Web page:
Students learn name-calling just isn't funny
When someone calls another student "cinnamon head" because his hair is red, it hurts, a New Milford sophomore told his peers.
His feeling about that experience is just one of the negative aspects of name-calling and making fun of other students learned about Dec. 1 by students at New Milford High School.
It was the eighth year the program was held at New Milford High.
Each year, students share personal experiences of being targeted for abuse and then gather in groups to plan ways to make their school more fellow-student-friendly.
"We don't use the terms `bullying' or `victim,' " said Sandra Vonniessen-Applebee, an ADL-CT trainer. "We use `target,' `perpetrator,' `ally,' and `bystander.' We teach the kids to stop being bystanders and become allies of the targeted student."
A "bystander" watches while another student is being targeted by a "perpetrator," she said.
An "ally" takes action, becoming the ally of the targeted student, getting help or taking him or her out of the situation, Ms. Vonniessen-Applebee explained.
For NMHS sophomore class members, the program provided insights many said had changed their perceptions.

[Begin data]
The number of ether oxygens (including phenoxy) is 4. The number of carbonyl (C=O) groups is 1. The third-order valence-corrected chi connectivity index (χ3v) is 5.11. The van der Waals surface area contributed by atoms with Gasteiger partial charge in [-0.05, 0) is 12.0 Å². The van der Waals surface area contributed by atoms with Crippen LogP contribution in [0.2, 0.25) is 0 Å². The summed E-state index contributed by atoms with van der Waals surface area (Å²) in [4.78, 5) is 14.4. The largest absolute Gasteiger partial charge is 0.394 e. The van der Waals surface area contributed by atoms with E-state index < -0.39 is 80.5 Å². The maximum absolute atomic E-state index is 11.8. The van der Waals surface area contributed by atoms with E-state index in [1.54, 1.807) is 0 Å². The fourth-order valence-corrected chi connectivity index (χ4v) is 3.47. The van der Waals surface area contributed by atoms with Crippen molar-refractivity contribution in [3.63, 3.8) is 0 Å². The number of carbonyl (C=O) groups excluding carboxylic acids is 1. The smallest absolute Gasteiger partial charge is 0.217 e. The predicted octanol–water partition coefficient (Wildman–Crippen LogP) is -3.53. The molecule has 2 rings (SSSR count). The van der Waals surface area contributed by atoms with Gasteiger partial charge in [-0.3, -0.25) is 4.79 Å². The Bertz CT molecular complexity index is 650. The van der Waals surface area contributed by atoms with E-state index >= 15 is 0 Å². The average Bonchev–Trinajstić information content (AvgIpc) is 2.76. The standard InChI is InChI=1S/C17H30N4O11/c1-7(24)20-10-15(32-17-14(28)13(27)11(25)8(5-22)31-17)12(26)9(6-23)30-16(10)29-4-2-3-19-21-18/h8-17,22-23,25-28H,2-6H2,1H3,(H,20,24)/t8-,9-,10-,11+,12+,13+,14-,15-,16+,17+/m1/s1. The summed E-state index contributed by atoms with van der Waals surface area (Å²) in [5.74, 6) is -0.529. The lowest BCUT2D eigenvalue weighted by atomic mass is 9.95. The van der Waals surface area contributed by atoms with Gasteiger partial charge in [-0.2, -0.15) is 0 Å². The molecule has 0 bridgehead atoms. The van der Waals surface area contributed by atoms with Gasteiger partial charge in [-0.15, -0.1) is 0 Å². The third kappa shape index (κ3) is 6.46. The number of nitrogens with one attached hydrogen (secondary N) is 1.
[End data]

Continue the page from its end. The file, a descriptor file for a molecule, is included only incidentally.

"At first it was surprising how emotional some people were talking about this," said Nathaniel Crumlich, " but then they'd say more about what was happening to them and I'd realize how disturbing what was happening to them actually was."
"People seem not to be accepting of differences in others," said Cody Helgesen. "I think there's a big influence from what people see on television."
Senior Ananya Zutshi, who was one of the program's student facilitators, agreed with Cody.
"So many actors on TV are role models," she said. "If you see someone you admire on TV and they're doing something, saying something cruel -- even if you know it's wrong, some part of you will think it's OK."
For NMHS staff member and program coordinator Kris Kaczka, "Names Day" was important to bring to the school for several reasons.
She liked the student involvement with facilitators from the junior and senior classes and she liked having individual students share their experiences.
"It means so much more to have a student say to their peers, `We can stop this,' than if I say it," Ms. Kaczka explained.
"I like empowering the kids to support targets," she concluded. "Once you empower a target, the perpetrator loses their power."